Sunday, July 29, 2012

Waking Up

Two years ago, I read a book called "The Ten Year Nap." It's a best seller by Meg Wolitzer, the only book I've ever requested from the library. I took it with me to Finland, read it on planes and during my rare downtime. I finished it before my month abroad was up, and spent many hours thumbing through it, reading particular passages while waiting for sleep. The particular characters and settings in the book I've long forgotten, having read about 150 more books since, but the basic premise I remember: as our children grow older, it can feel as though we are waking up from very loooooong naps. It's a subtle transition, this shift from being needed 24-7, from being on deck mentally, physically, and emotionally, from running to mend and kiss every boo-boo to suddenly not being called on at all. It's finding out much later in the evening, as bedtime rolls in and your child passes by in the hall with a scraped up knee or elbow, that you know they took a fall at some point during the day and didn't call you to make it better.

Independence and self-reliance are a major steps towards, well...everything. I'm a huge fan of them personally. Seeing my son embrace these attributes doesn't make me weepy or sentimental at all. I have been present in every moment of his life, and I celebrate each step he takes towards growing up. Each new skill, each lost tooth, each step he takes away from me. I don't wax poetic over his younger days because, sweet at they were and precious memories not withstanding, they were all steps in the dance that leads towards conversations like this:

"I don't want these DVDs anymore; I'm too big to watch Bob the Builder now."
"I like the shirt you got me, but I'd rather pick out my own clothes."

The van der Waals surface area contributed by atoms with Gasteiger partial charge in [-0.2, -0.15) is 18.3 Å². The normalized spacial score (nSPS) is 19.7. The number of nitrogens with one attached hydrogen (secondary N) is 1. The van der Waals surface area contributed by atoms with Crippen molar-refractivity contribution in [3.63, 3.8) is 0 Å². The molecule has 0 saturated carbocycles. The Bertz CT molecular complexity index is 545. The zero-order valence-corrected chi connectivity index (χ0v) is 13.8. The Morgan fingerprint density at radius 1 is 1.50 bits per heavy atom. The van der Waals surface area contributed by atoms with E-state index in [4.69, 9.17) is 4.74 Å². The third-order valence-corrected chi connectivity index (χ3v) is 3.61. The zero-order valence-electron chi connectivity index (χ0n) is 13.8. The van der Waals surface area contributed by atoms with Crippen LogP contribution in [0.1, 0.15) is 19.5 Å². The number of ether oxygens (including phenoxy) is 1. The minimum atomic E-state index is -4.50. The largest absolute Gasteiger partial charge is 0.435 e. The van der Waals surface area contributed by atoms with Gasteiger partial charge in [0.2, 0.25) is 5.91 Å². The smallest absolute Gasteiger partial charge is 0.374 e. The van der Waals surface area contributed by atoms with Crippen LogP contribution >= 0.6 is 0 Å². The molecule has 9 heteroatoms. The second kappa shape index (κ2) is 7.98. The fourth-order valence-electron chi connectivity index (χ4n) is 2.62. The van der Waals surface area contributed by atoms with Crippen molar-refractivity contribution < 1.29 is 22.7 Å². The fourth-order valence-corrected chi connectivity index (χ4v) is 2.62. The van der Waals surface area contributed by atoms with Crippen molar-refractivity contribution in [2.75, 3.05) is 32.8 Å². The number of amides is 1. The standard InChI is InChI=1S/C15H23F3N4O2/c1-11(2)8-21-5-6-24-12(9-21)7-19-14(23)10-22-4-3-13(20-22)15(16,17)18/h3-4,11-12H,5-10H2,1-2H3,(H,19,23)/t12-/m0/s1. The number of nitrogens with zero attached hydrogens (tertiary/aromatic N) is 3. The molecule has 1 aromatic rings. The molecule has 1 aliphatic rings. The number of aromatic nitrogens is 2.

"I want to choose my own haircut. It's my hair, after all."

and yesterday morning's bombshell,

"Mama, I love you but I've been with you all week. I kind of want to do something different today. Is it okay if I don't go to Greenville with you and your friends?"

It was not so long ago that he was clinging to my leg when I dropped him off at daycare. It wasn't so long ago that he cried for me if I left him with a sitter while I ran errands. It wasn't so long ago that no matter what room of the house I was in, he had to be in the same space as well. Now...not so much. As I fold and iron laundry downstairs, I listen to the sounds of him playing in his room. They aren't much, because his idea of play has shifted from jumping, running, rolling, flipping and flopping (that's what little boys are made of) to building with legos or arranging little characters in grand cities on the floor. Occasionally I call to him, and he  responds. I step out to the garden and leave him inside watching television. The world does not end, he does not stumble or fall or climb up counters. Chaos doesn't ensue because I looked away for ten seconds, no...I come back inside and he's still there, watching television. He spends the day with someone else, and I go to Greenville with friends. When I call to say I am on the way to pick him up, he says he wants to spend the night. He has all he needs in the little bag he took with him, so I say okay. I hang up the phone and tell my friends we can extend our evening, and they laugh. They know this is a big deal for me.